• The message which is most important for the NEXA system is the arctech:
    protocol:arctech;model:selflearning;
    house:1642810;unit:1;group:0;method:turnon;
    This shows the house code the unit code and the group information that later will go into the telldus.conf file.
  • Further button presses reveals the following
    • All normal buttons have group:0, the unit goes from 1 to 16. With the switch in position I the unit goes from 1 to 4, with position II unit goes from 5 to 8, etc.
    • The special G buttons have group:1 and unit:1.

Decoding the proove EWT0006

The same command python tdtool.py -t is applied to decode the proove EWT0006. The following sequence of commands are received by first pressing the on button and then the off button. All groups are also traversed to go the the G.

protocol:arctech;model:selflearning;house:30891002;unit:16;group:0;method:turnon;
protocol:waveman;model:codeswitch;house:P;unit:10;method:turnon;
protocol:everflourish;model:selflearning;house:13759;unit:3;method:turnon;
+++ The lines above are repeated 6 times +++

protocol:arctech;model:selflearning;house:30891002;unit:16;group:0;method:turnoff;
protocol:waveman;model:codeswitch;house:P;unit:9;method:turnon;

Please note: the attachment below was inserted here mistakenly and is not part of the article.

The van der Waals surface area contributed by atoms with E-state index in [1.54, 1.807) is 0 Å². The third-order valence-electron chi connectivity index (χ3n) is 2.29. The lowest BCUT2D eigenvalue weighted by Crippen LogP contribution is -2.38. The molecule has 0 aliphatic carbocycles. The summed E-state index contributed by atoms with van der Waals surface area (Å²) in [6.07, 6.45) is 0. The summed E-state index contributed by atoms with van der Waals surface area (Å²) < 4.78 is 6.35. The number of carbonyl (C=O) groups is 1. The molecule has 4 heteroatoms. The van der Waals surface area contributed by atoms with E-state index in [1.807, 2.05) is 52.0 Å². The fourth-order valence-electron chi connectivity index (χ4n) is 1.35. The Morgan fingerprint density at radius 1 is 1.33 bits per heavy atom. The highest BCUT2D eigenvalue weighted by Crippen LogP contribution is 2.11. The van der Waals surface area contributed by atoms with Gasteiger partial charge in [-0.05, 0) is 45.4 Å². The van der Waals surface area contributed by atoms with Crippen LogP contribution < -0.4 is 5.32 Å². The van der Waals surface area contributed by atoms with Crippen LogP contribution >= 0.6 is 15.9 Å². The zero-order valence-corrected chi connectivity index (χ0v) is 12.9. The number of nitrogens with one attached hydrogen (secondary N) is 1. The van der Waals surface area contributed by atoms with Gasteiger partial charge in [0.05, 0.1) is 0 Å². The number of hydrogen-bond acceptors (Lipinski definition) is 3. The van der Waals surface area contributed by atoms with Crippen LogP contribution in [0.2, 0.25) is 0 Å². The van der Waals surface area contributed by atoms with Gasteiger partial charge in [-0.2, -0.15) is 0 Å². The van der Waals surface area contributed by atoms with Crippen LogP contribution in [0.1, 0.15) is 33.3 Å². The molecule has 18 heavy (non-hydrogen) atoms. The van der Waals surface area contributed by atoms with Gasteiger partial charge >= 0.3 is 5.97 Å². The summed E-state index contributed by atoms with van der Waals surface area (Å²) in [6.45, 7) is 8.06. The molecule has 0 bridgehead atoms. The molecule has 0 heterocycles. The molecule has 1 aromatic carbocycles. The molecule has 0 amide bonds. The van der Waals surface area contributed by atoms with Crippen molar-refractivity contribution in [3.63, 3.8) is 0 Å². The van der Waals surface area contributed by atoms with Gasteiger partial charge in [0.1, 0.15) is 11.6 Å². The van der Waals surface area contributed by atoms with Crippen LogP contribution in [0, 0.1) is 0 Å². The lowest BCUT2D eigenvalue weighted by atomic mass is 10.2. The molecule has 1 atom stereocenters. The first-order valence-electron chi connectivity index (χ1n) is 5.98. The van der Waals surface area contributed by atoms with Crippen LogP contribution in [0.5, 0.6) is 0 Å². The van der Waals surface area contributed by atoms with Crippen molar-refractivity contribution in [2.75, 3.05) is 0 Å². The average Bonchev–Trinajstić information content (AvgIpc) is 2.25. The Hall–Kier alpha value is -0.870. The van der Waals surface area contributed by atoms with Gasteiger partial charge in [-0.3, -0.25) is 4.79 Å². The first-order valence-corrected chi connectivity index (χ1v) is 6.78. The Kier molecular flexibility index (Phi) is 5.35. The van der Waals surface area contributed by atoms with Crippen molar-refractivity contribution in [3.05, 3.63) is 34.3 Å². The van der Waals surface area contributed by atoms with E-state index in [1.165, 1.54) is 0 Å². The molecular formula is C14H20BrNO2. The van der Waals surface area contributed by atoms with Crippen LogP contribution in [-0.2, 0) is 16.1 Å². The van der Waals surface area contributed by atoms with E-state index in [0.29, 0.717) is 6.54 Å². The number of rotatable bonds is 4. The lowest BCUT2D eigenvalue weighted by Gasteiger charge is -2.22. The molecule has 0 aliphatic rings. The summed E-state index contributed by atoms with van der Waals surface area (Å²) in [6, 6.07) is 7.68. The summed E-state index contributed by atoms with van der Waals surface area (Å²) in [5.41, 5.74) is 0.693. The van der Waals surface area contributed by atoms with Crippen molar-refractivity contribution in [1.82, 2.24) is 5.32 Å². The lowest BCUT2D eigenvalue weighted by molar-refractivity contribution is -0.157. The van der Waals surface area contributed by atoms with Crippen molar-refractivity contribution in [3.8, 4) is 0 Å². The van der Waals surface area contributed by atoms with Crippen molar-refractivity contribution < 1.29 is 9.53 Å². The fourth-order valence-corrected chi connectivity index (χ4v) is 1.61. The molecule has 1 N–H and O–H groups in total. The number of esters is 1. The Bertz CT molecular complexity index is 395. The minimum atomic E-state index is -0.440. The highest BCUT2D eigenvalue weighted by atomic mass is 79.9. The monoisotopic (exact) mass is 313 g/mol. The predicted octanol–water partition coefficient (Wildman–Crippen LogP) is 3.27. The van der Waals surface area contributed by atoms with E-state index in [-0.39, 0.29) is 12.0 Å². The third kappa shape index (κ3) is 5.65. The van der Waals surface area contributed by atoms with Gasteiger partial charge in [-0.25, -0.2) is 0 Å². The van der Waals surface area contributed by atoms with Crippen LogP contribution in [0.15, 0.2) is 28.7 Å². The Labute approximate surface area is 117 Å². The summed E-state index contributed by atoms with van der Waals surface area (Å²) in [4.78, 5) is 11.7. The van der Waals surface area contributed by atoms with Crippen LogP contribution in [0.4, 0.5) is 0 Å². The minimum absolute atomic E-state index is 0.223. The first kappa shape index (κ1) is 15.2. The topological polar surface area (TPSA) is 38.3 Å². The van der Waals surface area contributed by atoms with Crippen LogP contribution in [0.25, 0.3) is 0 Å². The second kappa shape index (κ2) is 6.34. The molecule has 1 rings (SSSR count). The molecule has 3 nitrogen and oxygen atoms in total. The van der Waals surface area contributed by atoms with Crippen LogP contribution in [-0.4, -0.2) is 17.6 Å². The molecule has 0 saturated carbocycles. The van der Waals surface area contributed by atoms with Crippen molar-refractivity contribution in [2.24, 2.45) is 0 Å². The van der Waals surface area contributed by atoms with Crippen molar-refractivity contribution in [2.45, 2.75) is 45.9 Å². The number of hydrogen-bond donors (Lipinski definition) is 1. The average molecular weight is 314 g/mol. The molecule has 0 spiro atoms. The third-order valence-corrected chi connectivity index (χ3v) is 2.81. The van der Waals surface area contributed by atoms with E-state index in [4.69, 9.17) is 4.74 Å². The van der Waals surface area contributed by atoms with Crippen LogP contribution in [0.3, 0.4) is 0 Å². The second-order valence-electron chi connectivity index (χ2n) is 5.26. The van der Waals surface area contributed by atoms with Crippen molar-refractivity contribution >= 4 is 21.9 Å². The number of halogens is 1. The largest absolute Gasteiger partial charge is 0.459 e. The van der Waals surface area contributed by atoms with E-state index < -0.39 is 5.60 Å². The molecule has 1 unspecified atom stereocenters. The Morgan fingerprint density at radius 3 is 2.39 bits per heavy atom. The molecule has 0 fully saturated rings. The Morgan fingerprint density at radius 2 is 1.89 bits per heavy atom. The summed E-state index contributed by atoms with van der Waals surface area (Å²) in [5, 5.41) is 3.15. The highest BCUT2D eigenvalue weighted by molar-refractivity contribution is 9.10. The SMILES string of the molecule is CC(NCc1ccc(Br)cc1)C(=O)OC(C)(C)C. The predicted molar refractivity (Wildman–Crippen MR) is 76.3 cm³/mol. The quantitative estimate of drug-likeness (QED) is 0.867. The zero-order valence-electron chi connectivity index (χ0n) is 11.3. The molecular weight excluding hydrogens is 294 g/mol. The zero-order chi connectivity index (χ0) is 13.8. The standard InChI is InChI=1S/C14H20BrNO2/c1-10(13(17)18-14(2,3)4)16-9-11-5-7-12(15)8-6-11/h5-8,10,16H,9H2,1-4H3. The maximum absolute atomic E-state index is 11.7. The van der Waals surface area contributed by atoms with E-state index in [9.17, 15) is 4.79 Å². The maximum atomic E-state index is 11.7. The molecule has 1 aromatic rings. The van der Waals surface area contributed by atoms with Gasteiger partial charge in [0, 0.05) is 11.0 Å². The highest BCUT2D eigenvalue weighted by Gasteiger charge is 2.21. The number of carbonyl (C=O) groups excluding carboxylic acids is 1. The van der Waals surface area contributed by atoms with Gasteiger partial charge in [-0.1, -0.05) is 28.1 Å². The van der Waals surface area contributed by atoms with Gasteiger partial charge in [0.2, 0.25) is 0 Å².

protocol:everflourish;model:selflearning;house:13759;unit:3;method:turnon;
+++ The lines above are repeated 6 times +++
  • Every button press gives 6 messages, with arctec, waveman, and everflourish interleaved.
  • The most important part for controlling NEXA switches is:
    protocol:arctech;model:selflearning;
    house:30891002;unit:16;group:0;method:turnon;
  • The button presses result in the following.
    • Buttons numbered 1 (on and off) are connected to unit 16, buttons numbered 2 to unit 15, and 3 to 14. All of these have group 0.
    • Buttons at position 4, labelled G, are connected to unit 16 but with group 1.

Synchronizing the remote and tdtool

The telldus-core software synchronizes out of the box with the remote as long as the configuration file and the remote are consistent. Based on the information above it is now easy to build the telldus.conf file so that the tdtool and other software is in sync with the remote control.

device {
  id = 1
  name = "I-1: Kitchen"
  protocol = "arctech"
  model = "selflearning-switch"
  parameters {
    house = "1642810"
    unit = "1"
  }
}
device {
  id = 2
  name = "I-2: Bedroom"
  protocol = "arctech"
  model = "selflearning-switch"
  parameters {
    house = "1642810"
    unit = "2"
  }
}
device {
  id = 5
  name = "II-1: Dimmer"
  protocol = "arctech"
  model = "selflearning-dimmer"
  parameters {
    house = "1642810"
    unit = "5"
  }
}
device {
  id = 100
  name = "Outdoor"
  protocol = "arctech"
  model = "codeswitch"
  parameters {
    house = "A"
    unit = "1"
  }